The National Disability Insurance Scheme (NDIS) will roll out across Sydney from July 2017. We invited Kerrie Turner, a mother of three accessing the scheme in the Hunter Region NDIS trial site, to talk about her experience at Plumtree’s Ready, Set, NDIS workshop in January 2016.
Kerrie’s five year-old son Joshua, who has a global developmental delay, did not have access to funding before the NDIS as he did not have a diagnosis. Eligibility into the scheme was determined with documentation from his GP, occupational and speech therapists. Funding is available depending on each child’s individual needs.
While still being developed before its nation-wide implementation, the NDIS focuses on positive outcomes for people with a disability. Vision, planning and goal setting are key to getting the most out of it. Kerrie realised she needed to change her approach. “Originally we were still in the mindset of therapy and how far Joshua was behind,” she says.
Planning and goal setting
Therapies are not goals. Rather than thinking ‘he needs physio!’ Kerrie began to consider what other children of Joshua’s age were doing. This enabled her to identify and prioritise goals, then consider the resources needed to achieve them. “It got us into thinking about daily, weekly and monthly routines, and how he participates at preschool, school and playgroups.” She wanted Joshua to be independent, to communicate, build friendships, play with peers at the park and be toilet trained. These goals were used to create a plan of the supports required.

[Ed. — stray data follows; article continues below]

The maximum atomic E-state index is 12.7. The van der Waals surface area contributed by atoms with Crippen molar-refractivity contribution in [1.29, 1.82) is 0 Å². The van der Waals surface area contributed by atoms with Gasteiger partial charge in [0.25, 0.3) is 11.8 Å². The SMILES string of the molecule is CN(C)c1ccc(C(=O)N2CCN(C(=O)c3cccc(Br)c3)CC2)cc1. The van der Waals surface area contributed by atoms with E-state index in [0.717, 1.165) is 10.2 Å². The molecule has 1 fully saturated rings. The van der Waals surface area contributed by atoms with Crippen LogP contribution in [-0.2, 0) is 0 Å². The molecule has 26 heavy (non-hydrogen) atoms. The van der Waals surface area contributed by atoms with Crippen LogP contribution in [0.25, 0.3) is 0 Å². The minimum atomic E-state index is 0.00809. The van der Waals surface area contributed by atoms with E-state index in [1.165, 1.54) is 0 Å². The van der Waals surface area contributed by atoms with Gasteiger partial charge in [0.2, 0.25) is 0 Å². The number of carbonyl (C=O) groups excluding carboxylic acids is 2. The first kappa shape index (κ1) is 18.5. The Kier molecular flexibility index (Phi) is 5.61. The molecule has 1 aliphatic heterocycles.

Being in control of the funding gave Kerrie the flexibility to choose support providers that best suited the family’s needs. They can be from different organisations, but she preferred to use just one. “I like the idea that they are together and have the same philosophy.” NDIS participants can choose to handle all the finances and invoicing by themselves (self-manage), let the NDIA manage it, or employ a third-party Plan Manager.
Funding enabled a team of professionals led by a Key Worker to visit the family’s environment. They help Joshua achieve goals during daily activities, such as going shopping or attending his sisters’ soccer training. Kerrie pointed out, however, that therapies are not the only answer and encouraged brainstorming other ways to accomplish goals. To teach him animal safety on their country property, for example, she suggested buying a toy snake and practicing what to do when you see one.
“Think about goals you might reach in 12 months,” Kerrie said. They don’t have to be achieved by then, but progress should be made. Plans can also change along the way as you learn more or find that other supports are required.
Learning new skills
Kerrie encouraged parents to take advantage of workshops about planning and goal setting to get the most from the new system. “Think big and think creatively,” she enthused. Becoming a good advocate for your child and family will also be important. Connecting with user-led organisations for networking and support from peers is essential: “You learn the best and the most from each other.”
Kerrie also learned something from parents attending the workshop. When she mentioned that looking after Samuel didn’t allow time to watch her daughter play team sports, a mother in the audience offered a solution: Kerrie could arrange to have a support worker look after Samuel while they are all at the sports ground.
Kerrie was touched and inspired. “I just want to be a soccer mum too.”